The gunman who allegedly attacked a Sikh temple in southern Wisconsin, killing six people and wounding four, was a “white supremacist skinhead” and “frustrated neo-Nazi” who led a white power punk and metal band, groups that track extremism said Monday.
Wade Michael Page, 40, was the founder of End Apathy, according to Mark Potok, a senior fellow at the Southern Poverty Law Center. In a blog post about Page, Potok cited an April 2010 interview that the alleged gunman gave to the “Uprise Direct” music website about the band’s work.
Page said his band, which formed in 2005, “was based on trying to figure out what it would take to actually accomplish positive results in society and what is holding us back. A lot of what I realized at the time was that if we could figure out how to end people’s apathetic ways it would be the start towards moving forward. Of course after that it requires discipline, strict discipline to stay the course in our sick society.
“So, in a sense it was view of psychology and sociology. But I didn't want to just point the finger at what other people should do, but also I was willing to point out some of my faults on how I was holding myself back. And that is how I wrote the song ‘Self Destruct,’’ he said.
Mark Pitcavage, director of investigative research for the Anti-Defamation League, said Page was a member of the Hammerskins, "one of the oldest and largest hardcore racist skinhead groups," and identified himself as a Northern Hammerskin, part of the group’s upper Midwest branch.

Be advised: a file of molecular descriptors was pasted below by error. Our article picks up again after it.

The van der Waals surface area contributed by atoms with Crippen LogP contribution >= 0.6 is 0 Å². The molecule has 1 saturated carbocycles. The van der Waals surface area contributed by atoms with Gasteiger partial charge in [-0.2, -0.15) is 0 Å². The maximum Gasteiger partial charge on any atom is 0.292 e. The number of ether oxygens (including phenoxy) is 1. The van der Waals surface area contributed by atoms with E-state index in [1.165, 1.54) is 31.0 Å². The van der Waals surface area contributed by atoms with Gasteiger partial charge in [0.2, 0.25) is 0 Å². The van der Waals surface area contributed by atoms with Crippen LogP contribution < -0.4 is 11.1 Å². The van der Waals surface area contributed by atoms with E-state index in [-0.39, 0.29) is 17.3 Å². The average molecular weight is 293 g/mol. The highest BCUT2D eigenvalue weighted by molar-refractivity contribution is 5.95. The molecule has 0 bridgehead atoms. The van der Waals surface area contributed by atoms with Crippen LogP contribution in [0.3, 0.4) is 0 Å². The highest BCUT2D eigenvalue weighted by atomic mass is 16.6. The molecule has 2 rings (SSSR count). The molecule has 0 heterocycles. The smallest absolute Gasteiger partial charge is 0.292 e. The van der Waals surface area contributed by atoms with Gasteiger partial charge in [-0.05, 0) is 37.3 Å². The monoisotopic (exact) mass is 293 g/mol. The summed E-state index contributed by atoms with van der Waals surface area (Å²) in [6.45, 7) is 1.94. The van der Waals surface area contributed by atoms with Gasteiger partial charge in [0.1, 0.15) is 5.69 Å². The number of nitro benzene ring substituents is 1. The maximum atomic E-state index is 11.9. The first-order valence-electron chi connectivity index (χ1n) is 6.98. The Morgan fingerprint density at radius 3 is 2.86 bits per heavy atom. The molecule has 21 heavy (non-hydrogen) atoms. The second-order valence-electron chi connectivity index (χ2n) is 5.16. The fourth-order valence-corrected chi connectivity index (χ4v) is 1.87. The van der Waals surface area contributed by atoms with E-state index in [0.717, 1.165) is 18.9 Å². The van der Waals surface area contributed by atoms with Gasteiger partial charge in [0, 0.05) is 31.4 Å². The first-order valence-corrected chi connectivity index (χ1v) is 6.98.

End Apathy had been a featured band in recent years at many Hammerskin-organized white power music concerts, such as the August 2010 “Meet & Greet BBQ & Bands” in North Carolina, the Hammerskins’ St. Patty’s Day Show in March 2011 in Orlando, Fla., and Hammerfest 2011 last October in Orlando, Pitcavage noted in a blog post, in which he described Page as a "white supremacist skinhead."
“We had identified Page several years ago as someone who was prominent in the white-power music scene,” he told NBC News. He said Page also used a pseudonym, “Jack Boot,” an apparent reference to the high military boots worn by members of dictatorial regimes such as Nazi Germany.
The white-power music scene is one of the main things that the Hammerskins do in the United States and is a “fairly important part of the white supremacist subculture" in the country, said Pitcavage. Because of Page's role in that music scene, he had already become linked with the Hammerskins through his involvement in bands tied to the group and his performances at their events.
Page became a “fully patched” member of the Hammerskins by late 2011 after going through an apprenticeship period. He had one of their tattoos on his right arm -- a sort of cogwheel with the numbers 838 inside it (838 is an alpha-numeric code that means “hail crossed hammers,” a reference to their logo of two-crossed hammers that was taken from Pink Floyd’s “The Wall”), Pitcavage said. The tattoo also had the group’s colors of red, black and yellow.
A photo of Page also showed that he had a Celtic Cross tattoo with the number 14 in it, which is a “major white supremacist symbol,” Pitcavage said.
The Hammerskins emerged in Texas in the mid-to-late 1980s and spread across the country. They are loosely organized, not hierarchical and tend to group themselves regionally.